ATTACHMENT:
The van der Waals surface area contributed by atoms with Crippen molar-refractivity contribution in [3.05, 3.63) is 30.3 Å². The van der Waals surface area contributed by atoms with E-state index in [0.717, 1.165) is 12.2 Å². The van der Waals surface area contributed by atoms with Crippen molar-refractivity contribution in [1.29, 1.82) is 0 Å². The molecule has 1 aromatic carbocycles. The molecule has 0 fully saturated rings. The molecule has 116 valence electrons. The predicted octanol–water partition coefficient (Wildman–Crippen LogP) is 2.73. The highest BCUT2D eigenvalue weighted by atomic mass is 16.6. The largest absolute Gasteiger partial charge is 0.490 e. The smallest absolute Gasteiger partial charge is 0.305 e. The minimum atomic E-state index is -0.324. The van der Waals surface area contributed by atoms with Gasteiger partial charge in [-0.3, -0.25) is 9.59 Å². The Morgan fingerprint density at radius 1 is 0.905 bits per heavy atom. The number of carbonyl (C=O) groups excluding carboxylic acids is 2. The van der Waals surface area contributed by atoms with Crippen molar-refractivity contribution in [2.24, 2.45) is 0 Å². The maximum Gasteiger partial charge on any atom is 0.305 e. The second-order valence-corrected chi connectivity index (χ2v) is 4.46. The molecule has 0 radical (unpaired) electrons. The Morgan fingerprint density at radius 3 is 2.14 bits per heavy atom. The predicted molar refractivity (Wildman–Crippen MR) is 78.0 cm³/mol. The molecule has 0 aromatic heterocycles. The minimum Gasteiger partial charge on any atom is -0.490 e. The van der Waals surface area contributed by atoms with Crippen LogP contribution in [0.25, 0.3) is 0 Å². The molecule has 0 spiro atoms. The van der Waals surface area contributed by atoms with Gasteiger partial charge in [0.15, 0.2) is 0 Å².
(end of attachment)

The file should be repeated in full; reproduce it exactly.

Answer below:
The van der Waals surface area contributed by atoms with Crippen molar-refractivity contribution in [3.05, 3.63) is 30.3 Å². The van der Waals surface area contributed by atoms with E-state index in [0.717, 1.165) is 12.2 Å². The van der Waals surface area contributed by atoms with Crippen molar-refractivity contribution in [1.29, 1.82) is 0 Å². The molecule has 1 aromatic carbocycles. The molecule has 0 fully saturated rings. The molecule has 116 valence electrons. The predicted octanol–water partition coefficient (Wildman–Crippen LogP) is 2.73. The highest BCUT2D eigenvalue weighted by atomic mass is 16.6. The largest absolute Gasteiger partial charge is 0.490 e. The smallest absolute Gasteiger partial charge is 0.305 e. The minimum atomic E-state index is -0.324. The van der Waals surface area contributed by atoms with Gasteiger partial charge in [-0.3, -0.25) is 9.59 Å². The Morgan fingerprint density at radius 1 is 0.905 bits per heavy atom. The number of carbonyl (C=O) groups excluding carboxylic acids is 2. The van der Waals surface area contributed by atoms with Crippen molar-refractivity contribution in [2.24, 2.45) is 0 Å². The maximum Gasteiger partial charge on any atom is 0.305 e. The second-order valence-corrected chi connectivity index (χ2v) is 4.46. The molecule has 0 radical (unpaired) electrons. The Morgan fingerprint density at radius 3 is 2.14 bits per heavy atom. The predicted molar refractivity (Wildman–Crippen MR) is 78.0 cm³/mol. The molecule has 0 aromatic heterocycles. The minimum Gasteiger partial charge on any atom is -0.490 e. The van der Waals surface area contributed by atoms with Crippen LogP contribution in [0.25, 0.3) is 0 Å². The molecule has 0 spiro atoms. The van der Waals surface area contributed by atoms with Gasteiger partial charge in [0.15, 0.2) is 0 Å².